United States: Affirmative Business Litigation In The United States And In Other Countries

For a long time, businesses have thought of litigation as a burden, requiring many hours of employee time responding to discovery requests, as well as often incurring significant legal fees and other related costs. Consequently, businesses, historically, have not welcomed lawsuits. However, that corporate business perspective has been changing in the United States and abroad, as businesses are recognizing lawsuits as an opportunity to convert business losses into profits.

In the United States, businesses are becoming increasingly active in taking affirmative steps to recover damages when they have potential claims against other businesses. This trend towards "affirmative litigation" is most notable as it relates to class action lawsuits in U.S. courts. In addition, businesses are considering whether claims can be asserted not just in the U.S. but in other countries, as well. Companies with operations outside the U.S. similarly are bringing claims in a variety of countries to recover damages, especially when there are allegations of anticompetitive conduct in multinational markets, including European, Asian, and Latin American markets.

In the U.S., in a class action, for the sake of efficiency, one business, small or large, can represent the interests of all other businesses in a single case. For example, in the case of alleged anticompetitive conduct, one business can represent all purchasers of a product against the manufacturers of the product if the manufacturers are alleged to have conspired to set prices, or otherwise have agreed to not compete with each other. Historically, in these instances, most businesses would have chosen to see if another business brought a class action lawsuit rather than bring their own case. In that situation, the business is choosing to be an "absent class member." That is, they would not do anything on their own, but would wait to see if they would be entitled to file a claim to get part of a class action recovery. Historically, by taking this passive approach, businesses have avoided many of the burdens of being a party to a lawsuit, while they still would have had the opportunity to get at least some kind of recovery.

However, businesses no longer are taking a passive approach because U.S. courts have made it more difficult for them to pursue class action cases. For example, now, courts take a closer look at whether one business can represent oth( ers in a class action, requiring more evidence before agreeing that there can be a class action claim. As a result, it now is riskier for businesses to take a "wait and see" approach, since there might not be any class action recovery for the business to share and, therefore, the business will need to consider whether to bring its own case.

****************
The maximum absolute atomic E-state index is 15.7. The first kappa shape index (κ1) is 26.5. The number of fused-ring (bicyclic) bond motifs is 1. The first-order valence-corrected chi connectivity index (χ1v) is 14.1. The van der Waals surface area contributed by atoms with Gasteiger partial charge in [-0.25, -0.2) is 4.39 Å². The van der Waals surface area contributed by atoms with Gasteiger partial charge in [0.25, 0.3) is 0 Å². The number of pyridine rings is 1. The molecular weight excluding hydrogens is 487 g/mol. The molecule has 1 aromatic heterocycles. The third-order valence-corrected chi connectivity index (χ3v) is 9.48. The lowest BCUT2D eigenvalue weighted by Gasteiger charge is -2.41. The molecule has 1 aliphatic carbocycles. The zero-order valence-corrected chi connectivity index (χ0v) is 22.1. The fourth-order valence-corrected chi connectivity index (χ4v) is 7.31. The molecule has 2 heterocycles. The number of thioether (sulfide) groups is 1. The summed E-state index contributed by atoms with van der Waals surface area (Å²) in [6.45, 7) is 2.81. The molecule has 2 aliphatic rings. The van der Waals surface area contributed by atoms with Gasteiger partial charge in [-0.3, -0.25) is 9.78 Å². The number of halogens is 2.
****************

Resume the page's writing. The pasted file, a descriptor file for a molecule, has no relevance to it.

If a business is entitled to participate in a class action case, it still must consider whether the best option is to remain in the class instead of pursuing a claim on its own. A business looking at whether to stay in or opt out of a class must consider that there might be limitations to the kind of recovery it can receive as part of the class. For example, if there is a recovery, the proceeds might be distributed in a way that is not tailored to that particular business' circumstances. In addition, the business needs to evaluate whether it has claims that it can pursue on its own that will give it a better chance of recovering more money than if it were to pursue claims along with the class, thereby foregoing those additional claims.

As a result, there has been a considerable increase in the number of businesses that are choosing to bring their own lawsuits to recover damages in situations where, in the past, they would have waited for a class action recovery. These affirmative business litigation cases provide opportunities for businesses to turn their law departments into profit centers, instead of costs centers, especially when the businesses systematically look for opportunities to pursue claims for recoveries. Businesses even have set up specialized teams within their legal departments that focus on bringing affirmative cases. Examples include claims against credit card companies for overcharging them on various fees, claims against auto parts manufacturers for alleged price fixing, claims against air and ocean cargo shipping companies for price fixing, and claims against manufacturers of a variety of computer or technological components for price fixing.

There are many factors that a business has to evaluate when considering whether to bring an affirmative litigation claim. These factors include the strength of the potential claims, the size of the potential recoveries, the costs of a lawsuit, and the relationships they have with the companies they would be suing. However, businesses pursuing these claims can contain their legal costs by retaining law firms willing to work on a contingent fee basis where the law firm's fee depends on whether there is a recovery. In addition to a contingent fee arrangement, there are a variety of other fee structures that law firms consider when they evaluate whether to pursue the claim on behalf of the business.

Schnader lawyers have significant experience in pursuing affirmative litigation claims for businesses, including serving as lead counsel in complex, multiparty lawsuits involving claims of anticompetitive conduct, securities fraud, and other types of business litigation claims. This experience enables Schnader to assist businesses in assessing options available in the U.S. and elsewhere as to whether to pursue claims for losses.

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